Talking courage with a Civil Engineer

(~3 minute read)

Kristen HowardKristen Howard is a Civil Engineer with more than 15 years of experience in the utility, energy, transport and urban development sectors. She is a Principal Engineer at AECOM, shaping the future of Melbourne’s public transport network as the Metro Tunnel Rail Infrastructure Alliance (RIA) Civil Design Lead. Kristen is passionate about mentoring the next generation of engineers and making opportunities in STEMM more accessible for young women. She will soon depart for Antarctica, along with the 79 other women who form part of Homeward Bound’s third cohort. This expedition will be the culmination of their year-long women in STEMM leadership journey.

Join us as Kristen shares that it is more important to embrace courage than comfort.

How would you describe workplace courage?

Being in a leadership position means being visible within your workplace. Being visible includes a level of vulnerability – both personally and professionally.

It is a courageous person that is willing to lead by example by being both visible and vulnerable.

This includes admitting when you make a mistake, don’t know something, or being willing to ask the question – the one that everyone in the room is thinking but not courageous enough to ask.

What does courage look like in your workplace?

Safety is of the utmost importance in my day to day work – whether designing infrastructure or visiting construction sites. We have an abundance of training, procedures, forms, risk management workshops, etc. to create a safety first culture. However, it is up to the individual – from the first-year engineer to the CEO – to put this into practice, to feel empowered and have the courage to identify and immediately report unsafe behaviours and activities. This may mean (up to and including) calling for all work to stop on a construction site. This is no small feat, particularly when you are a 5-foot-tall female engineer working in a male dominated profession!

Please describe 1-2 examples in which you have been courageous.  What did you do?  Who/what enabled you to be courageous?  What was the outcome?  

I’ve been the quiet achiever that has been more than happy to put my head down and get on with the task – first at school, then at work. That is no longer enough, whether it pertains to my career or outside endeavours. A more confident demeanour and greater visibility are needed – to not just grasp opportunities, but to create them. These are things that I have struggled with. This past year has been a turning point for me – learning to embrace courage over comfort, to ask for what I need and want, and inspire others along the way.

This change began with applying and being accepted into Homeward Bound, a year-long women in STEMM (science, technology, engineering, mathematics, medicine) leadership initiative, and has continued with my involvement in veski’s STEMsidebyside Leading the Way. These programs have encouraged, and at times required me to step outside of my comfort zone – to organise and host events, author articles, give presentations, and to reach out to individuals that I otherwise would have been too hesitant (even mortified) to contact. I have been amazed by the results – the willingness of others (even complete strangers!) to offer assistance, and by the support of those around me. I’ve encountered few ‘no’s’ along the way.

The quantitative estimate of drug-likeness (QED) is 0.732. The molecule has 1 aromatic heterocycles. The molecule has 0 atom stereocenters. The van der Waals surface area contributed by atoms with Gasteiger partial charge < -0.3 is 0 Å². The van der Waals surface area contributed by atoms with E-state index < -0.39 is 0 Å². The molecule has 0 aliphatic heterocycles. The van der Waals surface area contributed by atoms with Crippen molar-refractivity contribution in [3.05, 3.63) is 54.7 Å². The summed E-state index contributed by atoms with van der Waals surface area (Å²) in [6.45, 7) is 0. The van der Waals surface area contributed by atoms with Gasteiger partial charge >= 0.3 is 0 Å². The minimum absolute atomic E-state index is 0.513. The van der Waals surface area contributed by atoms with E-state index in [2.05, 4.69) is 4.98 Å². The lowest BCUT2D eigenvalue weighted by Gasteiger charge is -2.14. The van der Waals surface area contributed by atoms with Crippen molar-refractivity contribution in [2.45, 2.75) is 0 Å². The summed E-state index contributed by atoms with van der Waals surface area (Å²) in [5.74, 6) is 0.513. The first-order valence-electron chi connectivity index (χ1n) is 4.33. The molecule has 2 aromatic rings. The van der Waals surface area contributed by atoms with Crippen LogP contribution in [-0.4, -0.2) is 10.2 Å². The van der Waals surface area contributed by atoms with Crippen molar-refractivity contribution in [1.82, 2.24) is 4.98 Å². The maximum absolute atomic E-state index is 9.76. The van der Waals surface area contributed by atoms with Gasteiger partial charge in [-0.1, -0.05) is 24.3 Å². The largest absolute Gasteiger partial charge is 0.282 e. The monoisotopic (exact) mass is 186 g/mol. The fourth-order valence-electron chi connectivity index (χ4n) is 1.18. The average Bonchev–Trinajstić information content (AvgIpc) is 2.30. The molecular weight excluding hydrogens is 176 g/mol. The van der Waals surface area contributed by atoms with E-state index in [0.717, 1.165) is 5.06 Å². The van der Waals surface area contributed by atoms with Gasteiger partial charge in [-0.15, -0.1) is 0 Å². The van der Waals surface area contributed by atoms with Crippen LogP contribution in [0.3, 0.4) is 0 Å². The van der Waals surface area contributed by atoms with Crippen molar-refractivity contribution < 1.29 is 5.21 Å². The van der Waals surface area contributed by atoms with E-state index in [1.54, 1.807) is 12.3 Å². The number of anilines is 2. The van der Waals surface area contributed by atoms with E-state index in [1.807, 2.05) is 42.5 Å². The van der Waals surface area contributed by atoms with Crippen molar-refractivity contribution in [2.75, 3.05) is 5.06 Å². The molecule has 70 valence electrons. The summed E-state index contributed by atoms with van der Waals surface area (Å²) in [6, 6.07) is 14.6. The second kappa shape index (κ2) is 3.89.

I’ve also been surprised by my ability to inspire others to take a leap and step out of their comfort zone. Although I shouldn’t be surprised – I’m a damn good engineer who has accomplished some pretty impressive things!

I will depart on 31 December 2018 for Antarctica, along with 79 other amazing women who make up Homeward Bound’s third cohort, #TeamHB3. This three-week expedition will be the culmination of our year-long leadership journey. It promises to be an exhilarating and challenging adventure – both mentally and physically. I’m not sure what the future holds or how the voyage will impact me. However, I do know that I would like to do more to mentor and encourage others, particularly women in STEMM, to put their hand up for that next opportunity, to overcome their ‘imposter syndrome,’ and choose courage over comfort.

From your point of view, to what extent are Australia’s leaders leading with courage?

Homeward Bound has led me to reflect more on the state of our planet, including the associated policy and politics. There is much room for improvement with political leadership in both Australia and my home country of the United States.

I’m ecstatic at the opportunity to learn from Christiana Figueres (Executive Secretary of the United Nations Framework Convention on Climate Change – 2010 to 2016), who’ll be joining the Homeward Bound voyage to Antarctica as a faculty member and facilitator. Her role in the Paris Agreement is a lesson in leading with courage.

I also look forward to meeting in person my fellow Homeward Bound members. I’m excited and hopeful to see what we can accomplish as a cohort and the impact we can have together with the wider Homeward Bound network – which will grow to 1,000 members strong by the tenth cohort.


#HB2 in Antarctica              Photo credit: Oli Sansom

Follow Kristen’s Homeward Bound journey on social media:

I first met Kristen at the veski STEMsidebyside program and was inspired by her spirit to ask her to participate in our interviews.  In learning more about her and her participation in Homeward Bound I am further inspired by her courage.  I look forward to hearing her stories.


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3 thoughts

  1. Our family is so very proud of my daughter in law Kristen A. Howard. We support her decision in every way. What a wonderful opportunity! What an inspiration she is to other young women and will be to her daughter as she grows up!!

    Liked by 1 person

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